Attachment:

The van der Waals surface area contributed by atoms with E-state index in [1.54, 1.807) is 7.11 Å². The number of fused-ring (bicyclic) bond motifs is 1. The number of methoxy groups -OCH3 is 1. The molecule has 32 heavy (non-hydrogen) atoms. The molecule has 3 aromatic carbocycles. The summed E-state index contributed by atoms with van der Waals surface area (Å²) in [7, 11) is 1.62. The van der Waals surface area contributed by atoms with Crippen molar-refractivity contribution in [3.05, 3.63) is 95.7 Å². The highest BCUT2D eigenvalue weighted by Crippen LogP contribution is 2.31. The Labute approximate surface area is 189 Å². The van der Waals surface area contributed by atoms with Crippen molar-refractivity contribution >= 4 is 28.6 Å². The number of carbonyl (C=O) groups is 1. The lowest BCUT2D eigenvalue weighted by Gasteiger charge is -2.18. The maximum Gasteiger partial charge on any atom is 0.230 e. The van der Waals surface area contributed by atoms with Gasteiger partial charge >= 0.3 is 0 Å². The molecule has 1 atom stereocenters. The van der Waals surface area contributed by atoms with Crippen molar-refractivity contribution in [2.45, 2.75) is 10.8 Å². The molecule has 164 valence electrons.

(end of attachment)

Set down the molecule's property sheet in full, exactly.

The van der Waals surface area contributed by atoms with E-state index in [1.54, 1.807) is 7.11 Å². The number of fused-ring (bicyclic) bond motifs is 1. The number of methoxy groups -OCH3 is 1. The molecule has 32 heavy (non-hydrogen) atoms. The molecule has 3 aromatic carbocycles. The summed E-state index contributed by atoms with van der Waals surface area (Å²) in [7, 11) is 1.62. The van der Waals surface area contributed by atoms with Crippen molar-refractivity contribution in [3.05, 3.63) is 95.7 Å². The highest BCUT2D eigenvalue weighted by Crippen LogP contribution is 2.31. The Labute approximate surface area is 189 Å². The van der Waals surface area contributed by atoms with Crippen molar-refractivity contribution >= 4 is 28.6 Å². The number of carbonyl (C=O) groups is 1. The lowest BCUT2D eigenvalue weighted by Gasteiger charge is -2.18. The maximum Gasteiger partial charge on any atom is 0.230 e. The van der Waals surface area contributed by atoms with Gasteiger partial charge >= 0.3 is 0 Å². The molecule has 1 atom stereocenters. The van der Waals surface area contributed by atoms with Crippen molar-refractivity contribution in [2.45, 2.75) is 10.8 Å². The molecule has 164 valence electrons.